Peppers don’t really want to grow in Maine. Our temperatures are too cool and our seasons too short for them to produce well without a lot of help.

For example, nobody recommends growing peppers from seed in the garden in Maine. Experienced local gardeners always say to plant your seeds indoors in late March when sometimes, like this year, there is still snow on the ground with more snow arriving on a fairly regular basis.

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My wife and I are buying seedlings from the Portland Farmers’ Market, so we didn’t have to start until mid-May, when it was still cold and soggy but the snow had finally melted.

But I have vowed, as I said in my season-opening column in late April, to grow a lot of peppers this year – enough to cut up and keep in the freezer for at least 12 months.

The first step has been completed. We purchased some pepper seedlings – Cubanelle and Sweet Bell – and put them in the garden under a miniature greenhouse in mid-May. They seem to be doing well so far, although I admit it was a gamble putting them out that early.

Why did I pick those varieties? Well, it’s a bit complicated. My wife, Nancy, was selecting flowering annuals at Snell’s Family Farm, while I was looking at the Meadowwood Farm stand next door, and the descriptions suited my needs.

Sweet Bell is a bell pepper, similar to Ace. I should have purchased California Wonder, but not being near California, the name turned me off.

Despite its name, research tells me California Wonder is suited for cool, northern gardens and produces green peppers in 55 days and red ones in 70, similar to the more popular Ace. It is supposed to be a heavy producer, with peppers that are good for roasting, grilling and eating raw. For the second planting, I reconsidered and looked for California Wonder – but had no luck finding it.

Cubanelle is another sweet pepper – we don’t like hot peppers, sorry to say. It grows about 5 inches long in a tapered shape; it’s slender, about an inch wide at the top narrows to a point at the bottom. Cubanelles produced a bumper crop for us several years ago, and I hope they will again.

I began preparing the soil last August when I planted oats as a winter cover crop in a section of the garden where we had grown peas earlier in the season. At the same time, I put down some leaf mold that had been packed in bins in the fall of 2017 and was now nicely aged. We also spread some lime, to counteract the acidity of the mostly oak leaves.

Not to sound like an advertisement, but for fertilizer we use Pro-Gro 5-3-4, made by North Country Organics in Vermont. We use it on everything – our flower beds, vegetable gardens and lawn – and have no complaints. It’s as local as we can find, OMRI-certified and releases its nutrients slowly, so I will likely add fertilizer only one other time during the growing season.

The seedlings were placed 18 inches apart, to give them plenty of space and no competition.

The second part of the experiment came two weeks later on the traditional Memorial Day starting time for warm-weather plants. I planted a second batch of peppers, which will be grown without protection.

Now you, dear readers, may be asking, why am I writing this column, scheduled to appear on June 2, when I will have already finished planting my peppers by then? Many cooperative extension educators and other experts say that the first-time-you-can-plant date is really meant for the mental health of the gardener, not the physical health of the plants. Gardeners just want to get outside to do something.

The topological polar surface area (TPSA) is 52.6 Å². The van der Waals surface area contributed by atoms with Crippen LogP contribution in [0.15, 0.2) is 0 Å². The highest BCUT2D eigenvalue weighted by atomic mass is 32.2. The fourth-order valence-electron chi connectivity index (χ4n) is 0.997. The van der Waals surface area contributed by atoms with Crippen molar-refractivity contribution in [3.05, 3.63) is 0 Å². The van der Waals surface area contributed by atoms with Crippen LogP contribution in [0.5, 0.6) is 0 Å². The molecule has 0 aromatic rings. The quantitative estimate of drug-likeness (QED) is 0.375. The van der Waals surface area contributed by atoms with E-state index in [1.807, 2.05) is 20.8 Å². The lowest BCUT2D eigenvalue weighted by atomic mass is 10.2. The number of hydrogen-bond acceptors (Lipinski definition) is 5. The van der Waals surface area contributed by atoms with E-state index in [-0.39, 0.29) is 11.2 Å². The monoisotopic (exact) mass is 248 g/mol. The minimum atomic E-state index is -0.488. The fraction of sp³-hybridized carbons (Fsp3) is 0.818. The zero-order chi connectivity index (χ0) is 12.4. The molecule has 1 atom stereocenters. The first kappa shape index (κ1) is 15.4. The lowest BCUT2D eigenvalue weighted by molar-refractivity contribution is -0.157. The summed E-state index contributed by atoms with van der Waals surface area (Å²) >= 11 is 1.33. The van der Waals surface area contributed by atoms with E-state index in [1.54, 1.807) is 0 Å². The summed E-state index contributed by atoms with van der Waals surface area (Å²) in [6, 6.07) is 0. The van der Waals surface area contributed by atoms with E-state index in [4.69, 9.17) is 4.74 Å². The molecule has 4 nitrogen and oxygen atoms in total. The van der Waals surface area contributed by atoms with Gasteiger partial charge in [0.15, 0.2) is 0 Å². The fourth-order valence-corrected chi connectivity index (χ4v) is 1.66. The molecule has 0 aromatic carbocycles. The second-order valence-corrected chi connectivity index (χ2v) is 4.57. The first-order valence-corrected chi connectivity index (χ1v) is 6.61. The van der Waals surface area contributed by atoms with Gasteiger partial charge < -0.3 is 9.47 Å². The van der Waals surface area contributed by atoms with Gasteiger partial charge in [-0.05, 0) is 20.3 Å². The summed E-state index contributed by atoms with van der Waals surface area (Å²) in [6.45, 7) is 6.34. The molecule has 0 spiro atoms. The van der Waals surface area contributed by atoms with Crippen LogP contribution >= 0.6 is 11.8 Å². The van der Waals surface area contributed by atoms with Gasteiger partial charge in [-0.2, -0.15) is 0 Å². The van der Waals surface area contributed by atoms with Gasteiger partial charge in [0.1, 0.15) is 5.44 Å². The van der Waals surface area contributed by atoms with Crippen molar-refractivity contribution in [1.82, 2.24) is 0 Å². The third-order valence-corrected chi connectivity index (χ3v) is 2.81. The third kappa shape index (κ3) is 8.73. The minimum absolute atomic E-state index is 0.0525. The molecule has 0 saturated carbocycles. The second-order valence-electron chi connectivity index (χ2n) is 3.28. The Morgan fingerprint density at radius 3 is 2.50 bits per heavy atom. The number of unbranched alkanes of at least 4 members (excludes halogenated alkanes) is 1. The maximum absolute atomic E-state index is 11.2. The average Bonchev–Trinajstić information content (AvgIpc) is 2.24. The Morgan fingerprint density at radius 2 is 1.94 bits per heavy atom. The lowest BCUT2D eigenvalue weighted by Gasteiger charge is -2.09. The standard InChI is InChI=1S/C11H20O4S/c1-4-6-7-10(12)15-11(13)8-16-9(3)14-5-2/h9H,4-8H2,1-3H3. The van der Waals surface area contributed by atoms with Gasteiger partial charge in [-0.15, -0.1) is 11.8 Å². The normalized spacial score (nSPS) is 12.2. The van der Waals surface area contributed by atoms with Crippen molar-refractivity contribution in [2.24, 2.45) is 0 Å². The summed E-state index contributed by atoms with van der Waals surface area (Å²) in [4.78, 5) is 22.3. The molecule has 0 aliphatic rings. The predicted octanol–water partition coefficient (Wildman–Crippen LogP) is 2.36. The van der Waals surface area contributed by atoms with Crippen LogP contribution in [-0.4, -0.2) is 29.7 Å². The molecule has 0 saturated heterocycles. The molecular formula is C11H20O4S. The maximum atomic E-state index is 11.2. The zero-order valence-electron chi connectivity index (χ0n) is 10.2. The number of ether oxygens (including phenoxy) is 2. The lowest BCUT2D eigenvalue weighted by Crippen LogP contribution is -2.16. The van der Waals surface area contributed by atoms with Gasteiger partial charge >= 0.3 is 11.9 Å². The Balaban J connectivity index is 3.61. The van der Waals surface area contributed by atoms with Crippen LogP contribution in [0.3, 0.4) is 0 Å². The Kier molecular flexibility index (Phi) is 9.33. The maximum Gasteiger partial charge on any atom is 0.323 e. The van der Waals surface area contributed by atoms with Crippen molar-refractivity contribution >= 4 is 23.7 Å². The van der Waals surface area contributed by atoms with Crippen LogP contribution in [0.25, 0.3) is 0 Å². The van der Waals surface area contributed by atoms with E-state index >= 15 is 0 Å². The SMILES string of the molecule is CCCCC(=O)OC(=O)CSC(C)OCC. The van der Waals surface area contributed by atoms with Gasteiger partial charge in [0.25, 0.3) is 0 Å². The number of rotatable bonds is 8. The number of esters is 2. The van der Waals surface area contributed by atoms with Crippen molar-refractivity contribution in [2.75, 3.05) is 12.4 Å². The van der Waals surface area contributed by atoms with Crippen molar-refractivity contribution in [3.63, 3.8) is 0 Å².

Planting warm-weather plants directly outside later – in mid-June – means happier plants that will grow better. This is true for tomatoes and peppers, and even more so for squash, pumpkins and cucumbers. I’m definitely waiting with our squashes this year, and if I still have garden space I’ll try it with a third planting of peppers, as well.

Part of the experiment will be to compare the batches of peppers to find out whether planting early under cover provides any benefit. I haven’t used the miniature greenhouses – called a plastic row cover and made with 50-foot-long sheets of clear plastic placed over metal hoops – for several years, and this will be the first time I’ll be able to do a side-by-side comparison.

Pepper plants usually won’t grow more than 18 inches tall, but I stake them anyway because they can get knocked over on windy days.

Because this is going to be a scientific experiment, I plan to be much more careful about weeding than I normally am. And – Nancy will be finding this out only when she reads the column – if some of her precious poppies, which we let self-seed in the vegetable garden, sprout too closely to my precious peppers, the poppies are going to disappear.

Toward the end of the season, I’ll have to make a choice. Do we want green peppers or red peppers? We like both, but prefer red peppers for grilling and salads. Red peppers are sweeter but the green ones, which are not technically ripe, have more tang.

The problem is that as the peppers begin turning red, a lot of them also start to rot or get eaten by critters.

I plan to pick some of them when green, just to make sure we have some to freeze, but hope to let a lot of them ripen to a wonderfully sweet red.

Goals are great. Attempts at reaching them can sometimes be disappointing.

Tom Atwell is a freelance writer gardening in Cape Elizabeth. He can be contacted at: [email protected]

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